34. James TC, Eissenberg JC, Craig C, Dietrich V, Hobson A, Elgin SC (1989) Distribution patterns of HP1, a heterochromatin-associated nonhistone chromosomal protein of Drosophila. Eur J Cell Biol 50:170–180PubMedGoogle Scholar
  35. Kahn T, Savitsky M, Georgiev P (2000) Attachment of HeT-A sequences to chromosomal termini in Drosophila melanogaster may occur by different mechanisms. Mol Cell Biol 20:7634–7642CrossRefPubMedGoogle Scholar
  36. Karlseder J, Hoke K, Mirzoeva OK, Bakkenist C, Kastan MB, Petrini JH, de Lange T (2004) The telomeric protein TRF2 binds the ATM kinase and can inhibit the ATM-dependent DNA damage response. PLoS Biol 2:E240CrossRefPubMedGoogle Scholar
  37. Kasravi A, Walter MF, Brand S, Mason JM, Biessmann H (1999) Molecular cloning and tissue-specific expression of the mutator2 gene (mu2) in Drosophila melanogaster. Genetics 152:1025–1035PubMedGoogle Scholar
  38. Kim SH, Kaminker P, Campisi J (1999) TIN2, a new regulator of telomere length in human cells. Nat Genet 23:405–412CrossRefPubMedGoogle Scholar
  39. Kim SH, Kaminker P, Campisi J (2002) Telomeres, aging and cancer: in search of a happy ending. Oncogene 21:503–511CrossRefPubMedGoogle Scholar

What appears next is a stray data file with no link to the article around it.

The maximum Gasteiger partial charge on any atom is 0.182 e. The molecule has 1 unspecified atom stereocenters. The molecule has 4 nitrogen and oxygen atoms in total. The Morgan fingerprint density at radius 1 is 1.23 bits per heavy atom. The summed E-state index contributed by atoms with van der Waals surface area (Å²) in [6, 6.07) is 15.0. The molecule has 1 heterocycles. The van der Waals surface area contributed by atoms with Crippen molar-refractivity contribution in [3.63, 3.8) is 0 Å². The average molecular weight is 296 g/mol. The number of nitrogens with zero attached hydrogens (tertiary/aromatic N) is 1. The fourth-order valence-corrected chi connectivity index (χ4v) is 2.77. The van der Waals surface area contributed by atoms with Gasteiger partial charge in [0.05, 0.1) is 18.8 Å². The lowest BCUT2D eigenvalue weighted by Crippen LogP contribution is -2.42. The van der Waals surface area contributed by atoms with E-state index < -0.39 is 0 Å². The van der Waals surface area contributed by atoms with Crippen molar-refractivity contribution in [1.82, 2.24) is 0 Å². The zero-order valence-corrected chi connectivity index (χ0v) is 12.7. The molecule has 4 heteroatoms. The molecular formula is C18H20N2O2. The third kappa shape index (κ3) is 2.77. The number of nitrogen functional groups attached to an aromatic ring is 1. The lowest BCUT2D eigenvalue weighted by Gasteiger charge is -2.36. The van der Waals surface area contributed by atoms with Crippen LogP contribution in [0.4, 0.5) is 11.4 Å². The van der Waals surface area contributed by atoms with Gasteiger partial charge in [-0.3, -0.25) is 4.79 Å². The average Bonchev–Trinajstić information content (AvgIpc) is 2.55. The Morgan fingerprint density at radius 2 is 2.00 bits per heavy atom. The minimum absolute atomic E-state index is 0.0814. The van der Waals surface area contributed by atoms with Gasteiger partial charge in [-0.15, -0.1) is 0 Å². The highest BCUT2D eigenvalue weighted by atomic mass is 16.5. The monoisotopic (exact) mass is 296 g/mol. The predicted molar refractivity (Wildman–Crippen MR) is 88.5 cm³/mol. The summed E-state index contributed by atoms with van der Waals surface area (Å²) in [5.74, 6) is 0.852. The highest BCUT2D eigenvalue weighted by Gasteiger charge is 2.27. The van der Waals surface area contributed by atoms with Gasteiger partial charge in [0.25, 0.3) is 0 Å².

40. Kim SH, Beausejour C, Davalos AR, Kaminker P, Heo SJ, Campisi J (2004) TIN2 mediates functions of TRF2 at human telomeres. J Biol Chem 279:43799–43804CrossRefPubMedGoogle Scholar
  41. Levis RW (1989) Viable deletions of a telomere from a Drosophila chromosome. Cell 58:791–801CrossRefPubMedGoogle Scholar
  42. Liu D, O'Connor MS, Qin J, Songyang Z (2004a) Telosome, a mammalian telomere-associated complex formed by multiple telomeric proteins. J Biol Chem 279:51338–51342CrossRefPubMedGoogle Scholar
  43. Liu D, Safari A, O'Connor MS, Chan DW, Laegeler A, Qin J, Songyang Z (2004b) PTOP interacts with POT1 and regulates its localization to telomeres. Nat Cell Biol 6:673–680CrossRefPubMedGoogle Scholar
  44. Loayza D, de Lange T (2003) POT1 as a terminal transducer of TRF1 telomere length control. Nature 423:1013–1018CrossRefPubMedGoogle Scholar
  45. Maser RS, DePinho RA (2002) Connecting chromosomes, crisis, and cancer. Science 297:565–569CrossRefPubMedGoogle Scholar
  46. Mason JM, Biessmann H (1995) The unusual telomeres of Drosophila. Trends Genet 11:58–62CrossRefPubMedGoogle Scholar
  47. Mason JM, Strobel E, Green MM (1984) mu-2: mutator gene in Drosophila that potentiates the induction of terminal deficiencies. Proc Natl Acad Sci U S A 81:6090–6094PubMedCrossRefGoogle Scholar
  48. Mason JM, Champion LE, Hook G (1997) Germ-line effects of a mutator, mu2, in Drosophila melanogaster. Genetics 146:1381–1397PubMedGoogle Scholar
  49. Melnikova L, Georgiev P (2002) Enhancer of terminal gene conversion, a new mutation in Drosophila melanogaster that induces telomere elongation by gene conversion. Genetics 162:1301–1312PubMedGoogle Scholar